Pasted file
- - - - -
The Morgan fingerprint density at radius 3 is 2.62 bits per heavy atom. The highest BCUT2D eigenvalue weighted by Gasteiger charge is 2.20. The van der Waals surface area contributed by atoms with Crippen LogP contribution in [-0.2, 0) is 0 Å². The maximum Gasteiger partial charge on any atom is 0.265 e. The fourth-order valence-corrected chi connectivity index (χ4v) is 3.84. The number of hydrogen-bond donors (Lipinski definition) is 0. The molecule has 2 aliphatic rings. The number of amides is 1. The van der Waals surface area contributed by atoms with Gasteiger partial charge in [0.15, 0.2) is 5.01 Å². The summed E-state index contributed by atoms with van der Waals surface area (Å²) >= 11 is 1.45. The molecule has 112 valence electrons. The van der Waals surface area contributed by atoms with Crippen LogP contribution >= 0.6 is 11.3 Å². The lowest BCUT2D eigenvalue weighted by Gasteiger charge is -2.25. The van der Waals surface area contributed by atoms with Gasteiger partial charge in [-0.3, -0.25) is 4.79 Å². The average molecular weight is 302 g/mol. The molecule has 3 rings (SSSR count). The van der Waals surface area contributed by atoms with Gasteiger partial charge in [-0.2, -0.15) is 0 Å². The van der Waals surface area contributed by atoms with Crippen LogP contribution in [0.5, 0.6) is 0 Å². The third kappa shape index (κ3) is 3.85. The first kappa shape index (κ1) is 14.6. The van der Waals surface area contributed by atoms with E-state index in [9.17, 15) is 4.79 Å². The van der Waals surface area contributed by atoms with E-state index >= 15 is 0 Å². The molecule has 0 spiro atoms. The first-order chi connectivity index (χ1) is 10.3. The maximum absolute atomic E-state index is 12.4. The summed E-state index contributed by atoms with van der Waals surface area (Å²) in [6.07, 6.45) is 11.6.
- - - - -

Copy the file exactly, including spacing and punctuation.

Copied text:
The Morgan fingerprint density at radius 3 is 2.62 bits per heavy atom. The highest BCUT2D eigenvalue weighted by Gasteiger charge is 2.20. The van der Waals surface area contributed by atoms with Crippen LogP contribution in [-0.2, 0) is 0 Å². The maximum Gasteiger partial charge on any atom is 0.265 e. The fourth-order valence-corrected chi connectivity index (χ4v) is 3.84. The number of hydrogen-bond donors (Lipinski definition) is 0. The molecule has 2 aliphatic rings. The number of amides is 1. The van der Waals surface area contributed by atoms with Gasteiger partial charge in [0.15, 0.2) is 5.01 Å². The summed E-state index contributed by atoms with van der Waals surface area (Å²) >= 11 is 1.45. The molecule has 112 valence electrons. The van der Waals surface area contributed by atoms with Crippen LogP contribution >= 0.6 is 11.3 Å². The lowest BCUT2D eigenvalue weighted by Gasteiger charge is -2.25. The van der Waals surface area contributed by atoms with Gasteiger partial charge in [-0.3, -0.25) is 4.79 Å². The average molecular weight is 302 g/mol. The molecule has 3 rings (SSSR count). The van der Waals surface area contributed by atoms with Gasteiger partial charge in [-0.2, -0.15) is 0 Å². The van der Waals surface area contributed by atoms with Crippen LogP contribution in [0.5, 0.6) is 0 Å². The third kappa shape index (κ3) is 3.85. The first kappa shape index (κ1) is 14.6. The van der Waals surface area contributed by atoms with E-state index in [9.17, 15) is 4.79 Å². The van der Waals surface area contributed by atoms with E-state index >= 15 is 0 Å². The molecule has 0 spiro atoms. The first-order chi connectivity index (χ1) is 10.3. The maximum absolute atomic E-state index is 12.4. The summed E-state index contributed by atoms with van der Waals surface area (Å²) in [6.07, 6.45) is 11.6.